This week’s issue of Time magazine has a shocking but revealing look at how cultural norms in East Asia are creating major problems of short-sightedness and present-orientation in the form of a stingy materialism that in intensity rivals the more “showy” materialism of Scandinavia, New Zealand or the Pacific Northwest.
The revelation that, because they spend so much time in the quest of academic achievement, Asian children – not only East Asians, but also South and Southeast Asians - spend very little time outside and thus cannot adjust their eyes to the correct distance for more distant viewing. Pressure for high education achievement in Asia is very strong owing to those nations’ desire to rise as far as possible from poverty. The revelation of Time really does suggest that they are overdoing it just as much as the extremely low fertility rates of East Asian nations. However, Time does not consider whether the degree of government control over education – a facet I have never researched but which I suspect to be very high – does a great deal to encourage this tendency and whether it suppresses incentives to think beyond one’s own interest and “doing the right thing” which is so crucial in East Asia for gaining the status so many people seek.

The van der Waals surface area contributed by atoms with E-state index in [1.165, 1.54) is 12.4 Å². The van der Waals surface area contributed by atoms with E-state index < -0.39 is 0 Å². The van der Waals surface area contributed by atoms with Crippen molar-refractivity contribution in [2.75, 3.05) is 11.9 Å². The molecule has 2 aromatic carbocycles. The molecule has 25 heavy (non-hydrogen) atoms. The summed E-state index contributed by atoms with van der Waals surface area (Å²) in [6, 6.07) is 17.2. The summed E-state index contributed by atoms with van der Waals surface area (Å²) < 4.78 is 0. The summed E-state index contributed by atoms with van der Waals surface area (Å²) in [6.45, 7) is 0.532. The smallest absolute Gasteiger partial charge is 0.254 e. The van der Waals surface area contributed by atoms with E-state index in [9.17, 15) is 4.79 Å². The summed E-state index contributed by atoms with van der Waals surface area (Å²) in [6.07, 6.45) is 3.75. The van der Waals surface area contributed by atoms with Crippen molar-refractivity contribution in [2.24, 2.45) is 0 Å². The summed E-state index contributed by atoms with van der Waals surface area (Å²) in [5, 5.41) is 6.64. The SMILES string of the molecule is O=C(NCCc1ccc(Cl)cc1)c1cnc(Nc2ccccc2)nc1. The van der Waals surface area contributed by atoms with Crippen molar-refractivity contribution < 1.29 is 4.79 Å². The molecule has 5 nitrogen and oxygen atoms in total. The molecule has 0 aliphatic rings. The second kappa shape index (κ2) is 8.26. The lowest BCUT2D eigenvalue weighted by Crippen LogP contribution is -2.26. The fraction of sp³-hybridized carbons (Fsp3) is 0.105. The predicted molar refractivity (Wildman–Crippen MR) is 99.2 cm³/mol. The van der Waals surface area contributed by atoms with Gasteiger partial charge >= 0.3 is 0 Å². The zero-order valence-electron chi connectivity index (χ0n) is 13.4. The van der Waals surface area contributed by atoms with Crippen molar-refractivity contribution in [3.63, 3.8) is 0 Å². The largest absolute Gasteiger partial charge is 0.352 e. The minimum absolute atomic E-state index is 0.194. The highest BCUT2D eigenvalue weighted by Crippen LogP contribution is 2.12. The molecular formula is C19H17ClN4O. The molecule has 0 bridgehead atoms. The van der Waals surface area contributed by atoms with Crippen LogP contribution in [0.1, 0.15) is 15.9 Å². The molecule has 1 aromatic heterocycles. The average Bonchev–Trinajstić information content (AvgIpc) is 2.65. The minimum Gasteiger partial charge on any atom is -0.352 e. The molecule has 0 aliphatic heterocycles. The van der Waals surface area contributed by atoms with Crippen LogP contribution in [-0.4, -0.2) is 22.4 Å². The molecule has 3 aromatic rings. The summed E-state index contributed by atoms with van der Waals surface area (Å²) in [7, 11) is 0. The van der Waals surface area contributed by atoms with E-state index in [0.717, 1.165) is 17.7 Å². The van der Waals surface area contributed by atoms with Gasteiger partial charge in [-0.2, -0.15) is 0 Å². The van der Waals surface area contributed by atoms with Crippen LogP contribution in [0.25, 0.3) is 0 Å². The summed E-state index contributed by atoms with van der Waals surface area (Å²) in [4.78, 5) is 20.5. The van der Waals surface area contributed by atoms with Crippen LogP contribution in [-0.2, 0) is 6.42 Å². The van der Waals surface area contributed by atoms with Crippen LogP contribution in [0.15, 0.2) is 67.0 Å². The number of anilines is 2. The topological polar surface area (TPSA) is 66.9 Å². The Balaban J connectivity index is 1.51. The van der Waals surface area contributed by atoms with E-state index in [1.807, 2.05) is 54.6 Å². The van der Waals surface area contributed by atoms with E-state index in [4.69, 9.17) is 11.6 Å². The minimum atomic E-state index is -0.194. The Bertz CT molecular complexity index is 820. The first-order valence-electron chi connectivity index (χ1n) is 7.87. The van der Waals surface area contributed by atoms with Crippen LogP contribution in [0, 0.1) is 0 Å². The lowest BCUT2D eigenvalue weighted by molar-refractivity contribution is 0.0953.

In a sense, status is to East Asians what comfort is to Europeans, Canadians and New Zealanders: something their poverty in lithophile minerals would not naturally give them in a post-agricultural economy, but something which the mere observance of their own ruling classes and people moving to Australia and occasionally even other much less developed nations has over many generations taught them to want at any cost. That this cultural attitude is unsustainable there is no doubt when one looks at the financial plight of so many Enriched World nations today, a plight seldom taken seriously outside the US.